The following is the transcript of the interview on The Oprah Winfrey Show, January 21, 2003:01:37:35;07 WINFREY: Like we just heard, visiting Huff Creek Road can be a very profound experience. Joyce King found that to be true as well. It was in 1998 that Joyce was working as a radio reporter in Dallas, when she was sent to Jasper to cover the James Byrd story, and like Marco and Whitney, her journey to Jasper took a very unexpected turn and became a defining moment of her life. Let’s look. (Excerpts from videotape) Ms. JOYCE
01:37:59;00 KING: In June of ’98, I was an anchor with a Dallas radio station. I was fired from my long-time position, and just a few months after that, I found myself rehired as a street reporter and assigned the Jasper, Texas, dragging, which I could not believe. I did not want to be there. It was the last place I wanted to be. I imagined Jasper to be full of Klan activity, full of racism, full of people who hated people who looked like me.
When I first pulled into the town of Jasper, it was very peaceful-looking. In fact I said to myself, this is where the dragging happened? I went directly to Huff Creek Road, which is here Mr. Byrd was found. I got out of the rental car, started to walk the three-mile route, and I started to cry. I got down on my hands and knees, because I could still see what appeared to be evidence circles in the road, and it went on and on–wallet, one head. That was at the culvert, where he was decapitated.
I stayed two weeks for each trial, and half my hair fell out. The stress was enormous. Crime scene photos, autopsy photos, they would give me nightmares that continue to this day. My impression of the sheriff, the first time I saw him, he was so much a cowboy sheriff to me, it scared me, and I just labeled him another good old boy with a gun and a badge, and I thought no way would justice be done adequately. We like to say other people have stereotypes about black people. We don’t like to admit as black people we, too, harbor stereotypes, because they–they have been so ingrained into us. I brought a lot of racial baggage into Jasper.
Sheriff Billy Rowles helped me shed some of that baggage by addressing my own issues. We are very good friends now. I learned that he wanted justice, and that became our bond. If you don’t remember anything else about Jasper, remember that it should be a model for justice. It did deliver justice. I found out that Jasperites are very loving, compassionate people, hard-working, and they really are fair–fair-minded. We may have laws that protect us, but you cannot legislate hearts. That has to come from within and so I–I think a lot of people did change. Sheriff BILLY
01:40:16;20 KING: How are you, sweetie? If you can have a friendship like mine and Billy Rowles, I think there is always hope, and we both like to think that we went into this case good people, but we came out better people. (End of excerpts)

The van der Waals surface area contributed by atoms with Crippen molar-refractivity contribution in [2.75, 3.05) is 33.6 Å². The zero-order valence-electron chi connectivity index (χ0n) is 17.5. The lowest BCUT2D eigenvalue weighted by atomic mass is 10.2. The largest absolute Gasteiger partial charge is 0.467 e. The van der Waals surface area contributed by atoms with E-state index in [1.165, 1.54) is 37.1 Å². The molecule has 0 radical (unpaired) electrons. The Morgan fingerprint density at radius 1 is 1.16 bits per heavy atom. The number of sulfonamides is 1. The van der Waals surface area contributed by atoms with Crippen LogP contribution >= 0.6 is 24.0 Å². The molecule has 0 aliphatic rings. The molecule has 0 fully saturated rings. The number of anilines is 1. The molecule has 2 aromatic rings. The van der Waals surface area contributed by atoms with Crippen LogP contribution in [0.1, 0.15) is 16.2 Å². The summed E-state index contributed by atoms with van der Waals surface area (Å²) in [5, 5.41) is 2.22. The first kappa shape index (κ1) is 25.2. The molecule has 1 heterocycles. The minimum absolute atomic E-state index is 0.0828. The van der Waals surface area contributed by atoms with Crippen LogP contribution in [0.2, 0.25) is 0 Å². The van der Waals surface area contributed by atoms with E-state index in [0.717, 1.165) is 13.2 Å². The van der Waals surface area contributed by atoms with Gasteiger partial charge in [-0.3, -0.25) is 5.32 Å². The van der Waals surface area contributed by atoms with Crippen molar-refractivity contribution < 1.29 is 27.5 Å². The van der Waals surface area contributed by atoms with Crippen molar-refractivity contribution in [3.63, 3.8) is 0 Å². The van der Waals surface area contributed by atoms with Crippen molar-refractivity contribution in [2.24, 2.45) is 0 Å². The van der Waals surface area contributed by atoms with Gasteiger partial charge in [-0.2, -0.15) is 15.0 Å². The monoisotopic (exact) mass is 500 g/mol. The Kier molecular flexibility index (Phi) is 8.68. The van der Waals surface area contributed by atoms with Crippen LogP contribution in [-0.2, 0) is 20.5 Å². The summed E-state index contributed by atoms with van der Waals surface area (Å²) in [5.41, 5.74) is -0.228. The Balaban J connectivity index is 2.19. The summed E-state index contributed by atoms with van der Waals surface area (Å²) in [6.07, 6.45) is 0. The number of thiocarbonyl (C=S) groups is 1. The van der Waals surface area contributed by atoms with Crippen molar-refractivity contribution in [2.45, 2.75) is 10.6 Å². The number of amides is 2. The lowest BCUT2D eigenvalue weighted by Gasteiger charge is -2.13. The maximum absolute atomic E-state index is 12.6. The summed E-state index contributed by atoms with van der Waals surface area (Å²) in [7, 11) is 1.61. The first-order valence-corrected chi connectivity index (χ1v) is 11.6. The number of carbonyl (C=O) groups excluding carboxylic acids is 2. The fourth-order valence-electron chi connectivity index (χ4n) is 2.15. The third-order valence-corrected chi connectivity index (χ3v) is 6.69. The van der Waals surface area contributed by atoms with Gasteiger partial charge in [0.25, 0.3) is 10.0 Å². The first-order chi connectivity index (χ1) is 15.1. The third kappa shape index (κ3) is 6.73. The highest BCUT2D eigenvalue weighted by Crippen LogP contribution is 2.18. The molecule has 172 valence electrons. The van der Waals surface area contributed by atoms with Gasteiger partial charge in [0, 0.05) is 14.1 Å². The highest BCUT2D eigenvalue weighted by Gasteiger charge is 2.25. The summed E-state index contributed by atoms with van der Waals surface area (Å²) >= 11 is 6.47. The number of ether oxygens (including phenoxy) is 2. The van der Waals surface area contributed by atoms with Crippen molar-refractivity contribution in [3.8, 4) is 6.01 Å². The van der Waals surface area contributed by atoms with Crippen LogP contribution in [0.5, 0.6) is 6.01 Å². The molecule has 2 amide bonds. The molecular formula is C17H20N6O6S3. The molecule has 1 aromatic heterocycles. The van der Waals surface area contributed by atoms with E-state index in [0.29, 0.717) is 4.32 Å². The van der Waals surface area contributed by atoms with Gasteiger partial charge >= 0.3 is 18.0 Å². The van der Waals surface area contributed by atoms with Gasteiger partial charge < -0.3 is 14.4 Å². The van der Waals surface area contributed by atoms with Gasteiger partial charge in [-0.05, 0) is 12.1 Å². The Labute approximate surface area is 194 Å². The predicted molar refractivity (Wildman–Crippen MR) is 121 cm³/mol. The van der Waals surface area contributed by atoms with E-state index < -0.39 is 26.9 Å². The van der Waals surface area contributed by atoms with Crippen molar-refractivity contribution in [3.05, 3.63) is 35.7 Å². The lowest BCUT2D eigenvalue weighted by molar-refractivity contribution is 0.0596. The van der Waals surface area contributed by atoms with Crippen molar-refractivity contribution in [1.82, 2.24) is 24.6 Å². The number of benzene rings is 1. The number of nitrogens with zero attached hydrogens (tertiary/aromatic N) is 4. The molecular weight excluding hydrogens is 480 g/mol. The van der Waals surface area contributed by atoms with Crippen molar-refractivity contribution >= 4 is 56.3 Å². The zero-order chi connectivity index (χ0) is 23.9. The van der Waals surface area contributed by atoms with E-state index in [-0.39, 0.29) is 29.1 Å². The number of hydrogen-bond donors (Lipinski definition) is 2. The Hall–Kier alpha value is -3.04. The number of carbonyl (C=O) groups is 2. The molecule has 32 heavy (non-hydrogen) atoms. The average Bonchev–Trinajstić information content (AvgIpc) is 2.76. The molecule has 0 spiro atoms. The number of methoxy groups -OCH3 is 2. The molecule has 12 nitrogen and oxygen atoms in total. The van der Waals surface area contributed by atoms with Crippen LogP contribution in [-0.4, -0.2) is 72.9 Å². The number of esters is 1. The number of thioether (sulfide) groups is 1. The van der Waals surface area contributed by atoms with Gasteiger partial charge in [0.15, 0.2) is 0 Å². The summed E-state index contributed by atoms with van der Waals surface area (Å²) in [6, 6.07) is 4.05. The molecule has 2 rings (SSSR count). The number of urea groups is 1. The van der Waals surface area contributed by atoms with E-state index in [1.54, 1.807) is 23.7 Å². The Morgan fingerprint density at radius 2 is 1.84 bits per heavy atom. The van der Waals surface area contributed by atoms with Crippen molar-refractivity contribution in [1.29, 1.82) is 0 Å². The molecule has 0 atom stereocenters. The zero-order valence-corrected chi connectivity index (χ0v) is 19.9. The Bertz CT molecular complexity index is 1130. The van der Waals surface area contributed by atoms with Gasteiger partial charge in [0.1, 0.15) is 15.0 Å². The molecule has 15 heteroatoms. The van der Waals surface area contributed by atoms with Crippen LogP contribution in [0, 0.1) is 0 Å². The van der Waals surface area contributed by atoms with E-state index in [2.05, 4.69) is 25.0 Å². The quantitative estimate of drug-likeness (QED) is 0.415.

01:40:16;29 ROWLES: Hi, love.
01:40:30;19 Ms. WINFREY: Wow. Joyce has written a book about the James Byrd case called “Hate Crime.” Joyce says that she had to shed her racial baggage in Jasper. What do you mean by that?
01:40:40;29 Ms. KING: I went into east Texas thinking that because I’m a native Texan, I knew what this whole community was about, seen it my whole childhood, and it was the big bad wolf for me, and so I went in with a chip on my shoulder. I went in thinking, `I don’t want to be here. I know what this is going to be, and I–I just–I don’t want to see it up close.’
01:41:00;07 WINFREY: Were you surprised by the first outcome?
01:41:03;06 Ms. KING: I was relieved more than surprised. I think after I met…
01:41:08;00 WINFREY: Because was everybody–were–were the black people–I don’t know–you can’t speak for all the black people, but you’re a reporter, so you had a–a general sense–was the feeling that we’re–we’re just going to be put back in 1950-whatever, or…
01:41:20;12 Ms. KING: I think historically, people always knew in the back of their minds there was that possibility, and there were people waiting for that to happen. There were actually groups that wanted that to happen so they would have a reason to protest, have a reason to tear the town apart, have a reason to say, `Look, I told you this was going to be the case.’ So I was very relieved when the first was convicted, guilty of capital murder.
01:41:42;17 WINFREY: And you and the sheriff are now friends.
01:41:44;10 Ms. KING: Very good friends.
01:41:44;16 KING: Very good friends.
01:41:45;04 WINFREY: OK.
01:41:46;02 Ms. WINFREY: OK. That’s pretty good. Thank you so much, Joyce. Coming up, we invited a group of people to watch the film, and then taped the discussion they had afterwards. Their insights on racism when we come back. (Announcements)